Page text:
BOISE — Idaho House members rolled out a variety of personal bills this week, including efforts to eliminate immunization requirements, raise the state’s minimum wage and adopt term limits for Congress.
Personal bills almost never get a public hearing, much less an actual vote.
They accomplish little, other than giving lawmakers an opportunity to express support or opposition regarding particular issues without going through the normal committee process.
Members of the minority party often use personal bills to indicate the type of issues they would advocate for if they were in the majority.
That proved to be the case this session as well, as House Democrats accounted for 11 of the 13 personal bills submitted by this week’s deadline.
Rep. Priscilla Giddings, R-White Bird, submitted one of the two Republican bills. She wants to overturn a new rule requiring a second meningitis vaccination for high school students.
The House Health and Welfare Committee approved the rule on a 7-6 vote earlier this year; the Senate has yet to take action.
During the Health and Welfare hearing, state officials noted that meningitis is a rare disease, occurring only about five times in Idaho since 2005.
However, it can be fatal in 10 to 15 percent of cases and often causes debilitating injuries in survivors.
A second vaccine often is needed to fully immunize younger students. The proposed rule would add that to the list of required high school vaccinations.
A couple of people testified against the rule, citing fears that the vaccinations themselves could lead to injuries.
Several lawmakers opposed it as well — including Rep. Mike Kingsley, R-Lewiston — saying the government shouldn’t interfere in a family’s private health care decisions.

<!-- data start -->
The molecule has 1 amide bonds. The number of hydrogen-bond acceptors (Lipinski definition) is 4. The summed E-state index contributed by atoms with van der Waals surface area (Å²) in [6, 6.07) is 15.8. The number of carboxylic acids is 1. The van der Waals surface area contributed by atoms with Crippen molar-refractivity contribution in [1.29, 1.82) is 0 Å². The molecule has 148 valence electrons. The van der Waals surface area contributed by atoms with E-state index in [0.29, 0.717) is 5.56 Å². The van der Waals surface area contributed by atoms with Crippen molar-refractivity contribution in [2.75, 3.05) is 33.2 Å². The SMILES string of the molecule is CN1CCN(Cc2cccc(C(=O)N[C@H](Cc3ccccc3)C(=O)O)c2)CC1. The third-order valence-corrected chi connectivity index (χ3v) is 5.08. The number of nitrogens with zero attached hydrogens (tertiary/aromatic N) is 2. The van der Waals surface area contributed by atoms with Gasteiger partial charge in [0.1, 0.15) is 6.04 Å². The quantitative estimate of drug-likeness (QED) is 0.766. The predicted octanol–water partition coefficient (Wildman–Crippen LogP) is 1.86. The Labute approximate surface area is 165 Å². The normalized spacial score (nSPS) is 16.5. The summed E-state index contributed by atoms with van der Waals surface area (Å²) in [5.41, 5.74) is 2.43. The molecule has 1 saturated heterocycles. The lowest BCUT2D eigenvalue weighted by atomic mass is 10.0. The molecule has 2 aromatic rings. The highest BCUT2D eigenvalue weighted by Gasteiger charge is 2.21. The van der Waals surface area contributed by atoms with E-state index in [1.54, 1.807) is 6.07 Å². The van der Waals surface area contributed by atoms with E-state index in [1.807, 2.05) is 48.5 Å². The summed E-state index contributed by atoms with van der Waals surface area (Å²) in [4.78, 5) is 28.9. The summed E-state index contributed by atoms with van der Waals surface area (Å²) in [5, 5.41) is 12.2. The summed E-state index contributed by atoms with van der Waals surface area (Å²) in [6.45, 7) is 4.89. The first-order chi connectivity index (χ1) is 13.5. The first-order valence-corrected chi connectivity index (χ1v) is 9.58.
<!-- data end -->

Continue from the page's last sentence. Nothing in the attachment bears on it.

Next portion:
Giddings’ resolution suggests the rule should be rejected because it’s “not consistent with legislative intent.”
Other personal bills introduced Friday include:
Congressional term limits
House Minority Leader Mat Erpelding, D-Boise, introduced a joint memorial calling for a constitutional amendment limiting the number of years someone can serve in Congress.
He proposed a 16-year limit for representatives and an 18-year limit for senators.
Rep. Melissa Wintrow, D-Boise, submitted a joint resolution adding an equal rights amendment to the Idaho Constitution. The resolution notes that in 2015, the Institute for Women’s Policy Research ranked Idaho 50th in the nation for the status of women.
Rep. Ilana Rubel, D-Boise, introduced two bills seeking to repeal state laws that prevent cities from adopting bans on plastic bags or raising the minimum wage.
Rubel also introduced legislation supporting the direct election of the president and vice president.
Rep. Heather Scott, R-Blanchard, wants to block a new rule that allows transgender individuals to ask that the gender marking on their birth certificate be changed to reflect their sexual identity. The rule was proposed following a 2018 court ruling that declared Idaho’s prohibition on such birth certificate amendments unconstitutional.
Rep. John McCrostie, D-Boise, introduced a bill banning “conversion therapy,” a controversial psychological technique sometimes used to “convert” gay men and lesbians to heterosexuality.
Rep. Sue Chew, D-Boise, submitted legislation to raise Idaho’s minimum wage from $7.25 per hour to $8.25 per hour on July 1. The rate would continue to increase to $12 per hour by 2021, after which it would be adjusted annually by the rate of inflation.
No personal bills were introduced in the Senate this year.
In the House, Speaker Scott Bedke typically handles the bills the same way as his predecessors: by referring them to the House Ways and Means Committee, where they never again see the light of day.
William L. Spence may be contacted at email@example.com or (208) 791-9168.